MS Access Query Design (continued)

Getting the Most from Your Access Data with Microsoft Access Queries

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(continued from page 2)
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Finding Matching Records

Say you want to get a list of all the records that match in two tables or queries. Perhaps you have a list of donors in two queries and want to know how many match up. You can create a normal Access Select Query, then drag the fields you want to match together. For example, First Name, Last Name, and Address. When run, the query will show you all the matching records between the two queries/tables.

Finding Duplicate Records

An even more common need is to find duplicates in a table.  Perhaps you want to know how many duplicate names there are in the table so you can begin to clean up your data.  To do so, create a normal Access Select Query containing the field with duplicate information.  The change the query to be an Aggregate Query by clicking the "Totals" icon in the ribbon.  Add one more field, any will do, and then set that field to be "Count."  This will give you a count of records that match the name.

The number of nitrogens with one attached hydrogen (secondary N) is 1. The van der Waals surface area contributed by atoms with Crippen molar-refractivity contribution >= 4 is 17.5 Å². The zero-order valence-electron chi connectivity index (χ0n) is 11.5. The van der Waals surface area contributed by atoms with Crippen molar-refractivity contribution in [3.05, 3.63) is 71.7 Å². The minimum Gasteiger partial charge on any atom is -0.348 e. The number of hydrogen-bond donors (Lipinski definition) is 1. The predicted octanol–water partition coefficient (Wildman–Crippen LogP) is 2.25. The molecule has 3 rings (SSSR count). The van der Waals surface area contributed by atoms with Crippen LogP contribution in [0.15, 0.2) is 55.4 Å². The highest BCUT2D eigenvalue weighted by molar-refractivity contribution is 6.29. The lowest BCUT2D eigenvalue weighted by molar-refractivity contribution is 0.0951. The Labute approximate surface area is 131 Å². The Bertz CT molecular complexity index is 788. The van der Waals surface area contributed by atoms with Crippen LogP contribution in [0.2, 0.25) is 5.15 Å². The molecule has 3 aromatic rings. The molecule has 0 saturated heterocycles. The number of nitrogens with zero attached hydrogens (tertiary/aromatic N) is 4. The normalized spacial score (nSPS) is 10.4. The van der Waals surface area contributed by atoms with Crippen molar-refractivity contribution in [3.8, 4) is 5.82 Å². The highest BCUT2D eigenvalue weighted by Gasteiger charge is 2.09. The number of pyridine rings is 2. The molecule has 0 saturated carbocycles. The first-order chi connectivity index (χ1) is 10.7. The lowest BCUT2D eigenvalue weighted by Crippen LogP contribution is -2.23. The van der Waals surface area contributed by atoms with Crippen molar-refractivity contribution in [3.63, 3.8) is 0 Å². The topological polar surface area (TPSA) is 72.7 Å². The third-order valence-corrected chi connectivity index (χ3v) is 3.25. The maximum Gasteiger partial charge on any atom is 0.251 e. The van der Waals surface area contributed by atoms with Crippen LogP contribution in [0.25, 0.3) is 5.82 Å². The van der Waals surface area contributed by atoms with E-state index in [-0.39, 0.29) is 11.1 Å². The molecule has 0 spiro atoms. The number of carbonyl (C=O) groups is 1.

MS Access Query Duplicates
In the example above, we only want to see records where the count of records with the same first and last name is more than 1 (i.e., duplicates).  The results will look like this:
Access Duplicate Query Result

Finding Missing Records in Access Tables

Lastly, you can use Access queries to find unmatched or missing records between two tables or queries.  For example, say you wanted to know all the customers that have purchased Product X, but not Product Y.  The easiest way would be to first create an Access Select Query where the criteria only shows customer records that have purchased Product X.  Next, create another query that only shows customers that have purchased Product Y.  Finally, use the Access Query Wizard to create an "Unmatched Query".
access query wizard
The wizard will walk you through the steps with fairly clear language.  You'll want to choose the table/query that has the records you know exist, and then in the next step, the table or query where they might not exist.  Next, you specify how to match them:
Access Unmatched Query Wizard
The result will be a query that shows you all the records that exist in one source, but not in the other.  Very hand for upsell campaigns, finding missing data using backup tables, etc.
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